We were warned to expect 3-5 years of such fire activity here, and it seems to have declined already as last year was ‘nothing’ compared to the years prior. But the cycle will return and it will lengthen and worsen. The main thing people do not understand about climate change is that the initial effect is greater swings of ever-more extreme weather, such as droughts or hurricanes. I did a brief and overly simplified explanation of how it works here.

Anyway the point is I know about wildfires close up and personal. I’m too old and decrepit to fight them myself now (I got admonished by a doctor for even breathing the air during the fires; I guess I was supposed to go to another country or hold my breath), but I know what they look like up close and personal:

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And I know what it looked like while we were trapped at the cabin in 2017:

While the ash rained down and burned through leaves and I made repeated mad trips to the house in town to try to save whatever I could because the fire was on the hill 3 miles behind it. That’s when the 4Runner broke:

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Oh well at least I’m not having to explain how wildfires are fought and the why of the methods used. I wasted a lot of time trying to enlighten morons about that back when we were burning. People who have never dealt with a problem invariably have an overly simplistic understanding of it. “Just fly the Martin Mars!” was their usual “solution”. Good thing those people weren’t in charge of the actual firefighting efforts!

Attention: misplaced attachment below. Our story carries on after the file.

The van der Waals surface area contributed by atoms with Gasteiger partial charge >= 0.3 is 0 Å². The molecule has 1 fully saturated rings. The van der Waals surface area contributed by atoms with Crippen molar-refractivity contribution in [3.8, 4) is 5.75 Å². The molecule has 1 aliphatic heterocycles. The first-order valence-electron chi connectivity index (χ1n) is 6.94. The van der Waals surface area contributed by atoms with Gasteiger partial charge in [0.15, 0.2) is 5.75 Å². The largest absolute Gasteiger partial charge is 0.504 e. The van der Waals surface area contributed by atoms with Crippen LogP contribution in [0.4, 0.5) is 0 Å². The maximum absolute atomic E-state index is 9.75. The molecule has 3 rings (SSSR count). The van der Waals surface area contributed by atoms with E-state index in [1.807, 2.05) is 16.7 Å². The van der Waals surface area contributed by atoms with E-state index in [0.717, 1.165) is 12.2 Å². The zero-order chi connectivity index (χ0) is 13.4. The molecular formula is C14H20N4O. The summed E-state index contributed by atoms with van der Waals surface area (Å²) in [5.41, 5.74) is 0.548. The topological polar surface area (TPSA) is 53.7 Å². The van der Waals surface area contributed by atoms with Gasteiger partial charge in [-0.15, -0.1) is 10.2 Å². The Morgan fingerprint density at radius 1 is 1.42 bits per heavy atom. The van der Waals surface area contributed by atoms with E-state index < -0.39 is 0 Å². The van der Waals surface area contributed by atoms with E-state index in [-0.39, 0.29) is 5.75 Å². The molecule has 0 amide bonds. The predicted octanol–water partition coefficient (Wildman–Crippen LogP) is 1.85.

By the way, there are certain similarities between Mr. Pratchett’s book and the situation in the real Australia now. Although I doubt Rincewind would be of any help to them. He’d doubt it too.

Now, I do have a friend who lives in Puerto Rico. He’s been hammered by hurricanes every year, and this year Earthquakes have hit and once again the island is without power. We have quakes here too; a week or so ago we got nine of them measuring up to 6.3. If they hadn’t told us, we’d not have known. Meanwhile the same size disturbance has turned his island into a disaster area. Again.

Next week our forecast calls for temperatures of -24°C for a high on Tuesday, and similar cold the rest of the week. My wife leaves for England on Monday to deal with her demented sister again. I will be spending the week inside watching movies I guess (certainly not going out to do any photography), but at least I won’t be watching fires or earthquakes bringing my world down around my ears.

And let us not forget it’s the little critters who suffer the most from these disasters. We humans are fairly resilient; wildlife not so much so. Our huge brains give us this advantage. It’s a pity we don’t use them beforehand so that the disasters aren’t so bad. But alas we insist on creating artificial problems of religion and politics and borders because we, for all our immense brain power, can not see the real troubles all around us.

Until it’s too late.

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Flycatcher